Camus: Ignorance and clear-sightedness

Along with others, I have been revisiting Albert Camus’ novel The Plague (like Vox’s Sean Illing speaking to historian and Camus biography Robert Zaretsky or Book Riot’s Christine Ro contrasting two different versions of the novel). As Ro puts it, “If Contagion is The Movie of the COVID-19 pandemic, The Plague is The Novel.”

Trying to get back into quotes, I was drawn to the one below about ignorance and what is often translated as clear-sightedness or lucidity:

The evil that is in the world always comes of ignorance, and good intentions may do as much harm as good, if they lack understanding. On the whole men are more good than bad; that, however, isn’t the real point. But they are more or less ignorant, and it is this that we call vice or virtue; the most incorrigible vice being that of an ignorance which fancies it knows everything and therefore claims for itself the right to kill. There can be no true goodness, nor true love, without the utmost clear-sightedness.

Though the novel is directly about the Algerian town of Oran under quarantine for Bubonic plague and the main characters finding various ways of coping and addressing the isolation and rising body count, it also explores deeper themes of humanity in the face of overwhelming challenge. The plague itself is partly a symbol for Nazism and other fascist regimes, nihilism, and the specter of the absurd.

This leads to the above quote. Camus’ post-war morality, which developed firmly in his Letters to a German Friend during the war, focuses on these two sides: ignorance and lucidity. Elsewhere in The Plague the two main characters have a conversation:

“What on earth prompted you to take a hand in this?”
“I don’t know. My… my code of morals, perhaps.”
“Your code of morals. What code, if I may ask?”
“Comprehension.”

Throughout much of his writing, including his early work like The Wrong Side and the Right Side, Camus argues that clarity is at the core of morality. One cannot do the right thing clouded with ignorance, and vise versa: having a clear sense of the situation makes it harder for tyrants to perpetuate atrocities. For example, as he writes on capital punishment:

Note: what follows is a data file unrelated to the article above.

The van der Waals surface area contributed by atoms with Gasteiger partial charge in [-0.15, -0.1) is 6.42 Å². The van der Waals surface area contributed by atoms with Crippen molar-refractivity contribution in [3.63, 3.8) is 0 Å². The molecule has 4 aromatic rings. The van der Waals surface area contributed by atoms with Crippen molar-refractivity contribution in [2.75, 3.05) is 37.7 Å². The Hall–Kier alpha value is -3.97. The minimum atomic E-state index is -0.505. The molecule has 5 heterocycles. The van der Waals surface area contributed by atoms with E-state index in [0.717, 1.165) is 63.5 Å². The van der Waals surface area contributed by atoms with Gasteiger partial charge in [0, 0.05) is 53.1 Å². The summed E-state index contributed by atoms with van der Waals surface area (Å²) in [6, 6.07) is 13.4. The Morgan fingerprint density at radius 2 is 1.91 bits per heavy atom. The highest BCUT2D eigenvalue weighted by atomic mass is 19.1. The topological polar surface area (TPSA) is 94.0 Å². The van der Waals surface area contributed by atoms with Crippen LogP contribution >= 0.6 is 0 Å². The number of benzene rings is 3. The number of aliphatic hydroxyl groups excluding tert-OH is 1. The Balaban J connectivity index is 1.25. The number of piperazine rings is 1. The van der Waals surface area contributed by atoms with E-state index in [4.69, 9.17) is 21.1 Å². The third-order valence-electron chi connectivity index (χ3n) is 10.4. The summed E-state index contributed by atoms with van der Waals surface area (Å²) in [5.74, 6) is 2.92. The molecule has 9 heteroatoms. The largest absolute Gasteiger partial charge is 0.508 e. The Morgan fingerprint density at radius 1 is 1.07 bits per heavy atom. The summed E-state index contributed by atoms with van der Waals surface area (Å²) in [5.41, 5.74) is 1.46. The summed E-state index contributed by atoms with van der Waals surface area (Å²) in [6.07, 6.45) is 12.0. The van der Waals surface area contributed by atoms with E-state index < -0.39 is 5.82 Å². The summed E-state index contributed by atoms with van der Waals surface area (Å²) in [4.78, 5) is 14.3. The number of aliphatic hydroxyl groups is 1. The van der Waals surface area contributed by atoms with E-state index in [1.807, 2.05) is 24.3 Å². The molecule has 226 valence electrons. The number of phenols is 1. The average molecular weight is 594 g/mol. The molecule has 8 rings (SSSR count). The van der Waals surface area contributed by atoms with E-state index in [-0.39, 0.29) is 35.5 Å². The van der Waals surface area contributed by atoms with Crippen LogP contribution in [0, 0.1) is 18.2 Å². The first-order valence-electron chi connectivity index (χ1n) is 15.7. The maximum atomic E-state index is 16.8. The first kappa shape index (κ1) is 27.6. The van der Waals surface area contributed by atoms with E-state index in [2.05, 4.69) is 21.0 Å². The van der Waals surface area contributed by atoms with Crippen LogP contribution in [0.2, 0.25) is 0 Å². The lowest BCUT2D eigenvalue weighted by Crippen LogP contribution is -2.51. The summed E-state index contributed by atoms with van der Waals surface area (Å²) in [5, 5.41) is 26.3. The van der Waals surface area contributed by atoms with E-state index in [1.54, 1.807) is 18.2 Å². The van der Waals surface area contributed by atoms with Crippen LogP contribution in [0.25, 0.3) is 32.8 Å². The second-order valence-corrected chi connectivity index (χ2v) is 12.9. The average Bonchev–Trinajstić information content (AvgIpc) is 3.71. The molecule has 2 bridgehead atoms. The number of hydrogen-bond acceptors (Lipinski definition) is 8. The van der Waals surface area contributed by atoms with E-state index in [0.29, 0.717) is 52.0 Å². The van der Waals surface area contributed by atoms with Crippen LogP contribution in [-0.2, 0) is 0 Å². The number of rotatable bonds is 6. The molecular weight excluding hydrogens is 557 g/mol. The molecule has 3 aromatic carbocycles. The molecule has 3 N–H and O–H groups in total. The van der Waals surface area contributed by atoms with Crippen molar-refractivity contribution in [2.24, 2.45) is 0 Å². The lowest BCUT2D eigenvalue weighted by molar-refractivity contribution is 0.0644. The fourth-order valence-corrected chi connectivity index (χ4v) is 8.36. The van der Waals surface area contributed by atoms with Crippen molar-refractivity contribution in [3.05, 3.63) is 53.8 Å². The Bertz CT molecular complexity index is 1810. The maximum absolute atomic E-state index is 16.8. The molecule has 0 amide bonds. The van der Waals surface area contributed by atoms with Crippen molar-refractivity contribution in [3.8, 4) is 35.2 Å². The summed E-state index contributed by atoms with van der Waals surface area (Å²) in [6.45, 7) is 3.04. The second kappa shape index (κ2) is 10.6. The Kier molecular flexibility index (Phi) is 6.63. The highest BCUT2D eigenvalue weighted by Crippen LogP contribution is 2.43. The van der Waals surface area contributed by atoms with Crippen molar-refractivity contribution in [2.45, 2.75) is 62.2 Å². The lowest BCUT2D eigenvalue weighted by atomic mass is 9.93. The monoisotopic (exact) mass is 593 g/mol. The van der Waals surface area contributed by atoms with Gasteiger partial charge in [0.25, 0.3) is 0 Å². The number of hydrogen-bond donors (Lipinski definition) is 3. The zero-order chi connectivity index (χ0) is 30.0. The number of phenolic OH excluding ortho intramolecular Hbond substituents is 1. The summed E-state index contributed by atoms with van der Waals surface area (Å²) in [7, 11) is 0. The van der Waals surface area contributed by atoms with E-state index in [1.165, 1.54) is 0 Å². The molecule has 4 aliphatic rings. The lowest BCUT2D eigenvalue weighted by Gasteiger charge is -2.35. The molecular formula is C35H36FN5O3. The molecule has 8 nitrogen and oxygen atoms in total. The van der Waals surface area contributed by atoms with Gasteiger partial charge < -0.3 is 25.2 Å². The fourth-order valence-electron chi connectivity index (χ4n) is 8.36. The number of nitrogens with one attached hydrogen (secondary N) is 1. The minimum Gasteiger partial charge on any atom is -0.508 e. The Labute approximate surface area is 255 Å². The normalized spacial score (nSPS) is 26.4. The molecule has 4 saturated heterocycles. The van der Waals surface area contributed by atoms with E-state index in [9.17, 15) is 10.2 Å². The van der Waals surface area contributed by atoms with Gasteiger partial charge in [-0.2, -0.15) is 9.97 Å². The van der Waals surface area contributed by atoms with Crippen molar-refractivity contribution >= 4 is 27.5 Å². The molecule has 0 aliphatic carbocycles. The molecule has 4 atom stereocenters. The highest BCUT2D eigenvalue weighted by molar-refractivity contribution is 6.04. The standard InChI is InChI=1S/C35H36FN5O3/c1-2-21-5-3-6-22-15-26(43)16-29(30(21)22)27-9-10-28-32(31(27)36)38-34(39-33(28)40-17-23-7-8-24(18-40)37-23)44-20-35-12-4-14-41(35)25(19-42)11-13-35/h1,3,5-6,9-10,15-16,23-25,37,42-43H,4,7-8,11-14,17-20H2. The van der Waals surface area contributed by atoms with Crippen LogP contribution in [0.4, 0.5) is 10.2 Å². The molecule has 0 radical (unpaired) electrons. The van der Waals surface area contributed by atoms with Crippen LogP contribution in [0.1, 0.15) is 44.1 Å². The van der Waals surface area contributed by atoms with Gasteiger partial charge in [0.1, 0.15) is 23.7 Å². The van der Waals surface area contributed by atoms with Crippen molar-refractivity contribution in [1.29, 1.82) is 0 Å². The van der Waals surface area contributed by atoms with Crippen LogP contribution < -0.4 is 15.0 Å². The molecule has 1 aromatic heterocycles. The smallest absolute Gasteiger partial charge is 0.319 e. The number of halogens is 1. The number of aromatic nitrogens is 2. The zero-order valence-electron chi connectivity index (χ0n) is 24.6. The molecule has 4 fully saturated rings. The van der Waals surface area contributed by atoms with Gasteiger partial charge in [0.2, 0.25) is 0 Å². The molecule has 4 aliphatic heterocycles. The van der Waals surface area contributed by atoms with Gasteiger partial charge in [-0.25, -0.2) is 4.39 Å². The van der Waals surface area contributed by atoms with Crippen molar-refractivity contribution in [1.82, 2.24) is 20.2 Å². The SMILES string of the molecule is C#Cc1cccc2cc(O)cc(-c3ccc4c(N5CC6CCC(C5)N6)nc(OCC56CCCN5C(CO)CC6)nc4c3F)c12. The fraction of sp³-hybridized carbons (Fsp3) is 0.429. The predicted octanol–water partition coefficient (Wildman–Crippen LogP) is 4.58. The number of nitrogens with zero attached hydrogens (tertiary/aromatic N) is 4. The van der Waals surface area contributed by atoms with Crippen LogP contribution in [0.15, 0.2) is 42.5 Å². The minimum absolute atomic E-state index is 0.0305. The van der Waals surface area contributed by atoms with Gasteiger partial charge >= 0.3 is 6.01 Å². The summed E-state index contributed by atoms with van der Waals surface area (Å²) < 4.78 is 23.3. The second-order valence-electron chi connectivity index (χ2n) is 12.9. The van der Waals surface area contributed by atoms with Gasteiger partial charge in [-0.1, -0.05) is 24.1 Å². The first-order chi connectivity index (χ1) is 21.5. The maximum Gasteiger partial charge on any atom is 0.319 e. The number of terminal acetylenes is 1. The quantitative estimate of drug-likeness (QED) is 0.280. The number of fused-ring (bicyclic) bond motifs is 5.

When the imagination sleeps, words are emptied of their meaning: a deaf population absent-mindedly registers the condemnation of a man. … There is no other solution but to speak out and show the obscenity hidden under the verbal cloak.

Part of this belief seems to step from Camus’ faith in the underlying goodness of most people, a resilient theme in his work. As he says, “men are more good than bad.” This faith girdled his humanism and informed his break from other French intellectuals, like Sartre, who took a more Marxist view of history, less focused on individual morality and more focused on grand causes and social movements.

But as Camus says, most people are inherently ignorant, causing suffering through their uninformed actions or letting leaders abuse them and stir them to abuse. And if clear-sightedness is the core of morality than the opposite is the worst: “an ignorance which fancies it knows everything.” Over the years, I have often come back to this form of ignorance, which I often term “impassioned ignorance,” where individuals, for whatever reason, refuse to change their views in the face of information.

While not new and not inherently destructive (Will Sorr’s The Unpersuadables takes a more positive view, for instance), this impassioned ignorance seems especially destructive today, whether in the rhetoric of anti-vaxxers, science-deniers, those vilifying other races and ethnic groups, and those peddling conspiracy theories like QAnon. Amid fake news and post-truth rhetoric, impassioned ignorance is flourishing.

And I think Camus’ warning is as important as ever, though like the plague itself, addressing ignorance presents an seemingly impossible challenge.

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